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[388] another abutment and its approaches completes the main part of the work. It then remains to scatter the roadway of the bridge with a light covering of hay, or straw, or sand, to protect it from wear, and, perhaps, some straightening here and tightening there may be necessary, but the work is now done, and all of the personnel and materiel may cross with perfect safety. No rapid movements are allowed, however, and man and beast must pass over at a walk. A guard of the engineers is posted at the abutment, ordering “Route step!” “Route step!” as the troops strike the bridge, and sentries, at intervals, repeat the caution further along. By keeping the cadence in crossing, the troops would subject the bridge to a much greater strain, and settle it deeper in the water. It was shown over and over again that nothing so tried the bridge as a column of infantry. The current idea is that the artillery and the trains must have given it the severest test which was not the case.

In taking up a bridge, the order adopted was the reverse of that followed in laying it, beginning with the end next the enemy, and carrying the chess and balks back to the other shore by hand. The work was sometimes accelerated by weighing all anchors, and detaching the bridge from the further abutment, allow it to swing bodily around to the hither shore to be dismantled. One instance is remembered when this manoeuvre was executed with exceeding despatch. It was after the army had recrossed the Rappahannock, following the battle of Chancellorsville. So nervous were the engineers lest the enemy should come upon them at their labors they did not even wait to pull up anchors, but cut every cable and cast loose, glad enough to see their flotilla on the retreat after the army, and more delighted still not to be attacked by the enemy during the operation, -so says one of their number.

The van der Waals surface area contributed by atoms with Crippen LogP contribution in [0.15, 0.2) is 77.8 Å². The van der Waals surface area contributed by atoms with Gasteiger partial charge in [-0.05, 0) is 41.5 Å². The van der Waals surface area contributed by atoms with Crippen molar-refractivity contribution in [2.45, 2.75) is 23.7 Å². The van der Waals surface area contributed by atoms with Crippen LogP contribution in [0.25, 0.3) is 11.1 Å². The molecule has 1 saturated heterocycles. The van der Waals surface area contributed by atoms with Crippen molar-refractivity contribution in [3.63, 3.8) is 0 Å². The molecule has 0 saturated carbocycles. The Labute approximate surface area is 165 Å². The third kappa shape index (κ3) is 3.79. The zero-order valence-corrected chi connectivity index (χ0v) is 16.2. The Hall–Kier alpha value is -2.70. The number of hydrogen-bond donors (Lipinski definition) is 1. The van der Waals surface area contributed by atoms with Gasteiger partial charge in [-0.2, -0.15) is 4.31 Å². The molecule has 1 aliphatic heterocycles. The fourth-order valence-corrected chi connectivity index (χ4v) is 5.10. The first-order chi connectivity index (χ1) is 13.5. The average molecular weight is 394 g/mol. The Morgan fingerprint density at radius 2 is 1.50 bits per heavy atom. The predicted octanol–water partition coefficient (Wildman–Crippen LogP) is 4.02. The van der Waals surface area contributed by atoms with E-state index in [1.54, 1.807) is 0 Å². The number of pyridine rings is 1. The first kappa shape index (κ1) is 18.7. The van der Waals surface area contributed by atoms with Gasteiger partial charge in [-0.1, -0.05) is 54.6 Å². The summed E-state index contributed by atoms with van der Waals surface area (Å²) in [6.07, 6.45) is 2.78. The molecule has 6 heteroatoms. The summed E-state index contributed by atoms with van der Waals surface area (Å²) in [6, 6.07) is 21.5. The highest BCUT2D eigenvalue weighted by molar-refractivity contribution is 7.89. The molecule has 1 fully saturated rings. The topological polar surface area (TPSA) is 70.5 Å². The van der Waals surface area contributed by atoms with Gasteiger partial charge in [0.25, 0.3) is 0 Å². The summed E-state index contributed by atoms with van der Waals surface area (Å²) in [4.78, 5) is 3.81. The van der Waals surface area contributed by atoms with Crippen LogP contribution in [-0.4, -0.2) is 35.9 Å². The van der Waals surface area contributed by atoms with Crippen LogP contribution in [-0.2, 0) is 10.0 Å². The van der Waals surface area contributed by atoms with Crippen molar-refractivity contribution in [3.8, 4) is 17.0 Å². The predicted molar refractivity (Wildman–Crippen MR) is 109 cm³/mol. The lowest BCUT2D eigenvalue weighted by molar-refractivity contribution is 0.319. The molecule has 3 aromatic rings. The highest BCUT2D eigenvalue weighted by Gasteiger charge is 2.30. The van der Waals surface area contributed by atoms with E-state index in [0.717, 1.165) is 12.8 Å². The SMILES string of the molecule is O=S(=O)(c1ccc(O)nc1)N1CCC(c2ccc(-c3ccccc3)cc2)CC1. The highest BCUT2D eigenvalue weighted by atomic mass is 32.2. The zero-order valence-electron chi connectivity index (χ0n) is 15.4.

One writer on the war speaks of the engineers as grasping “not the musket but the hammer,” a misleading remark, for not a nail is driven into the bridge at any point,

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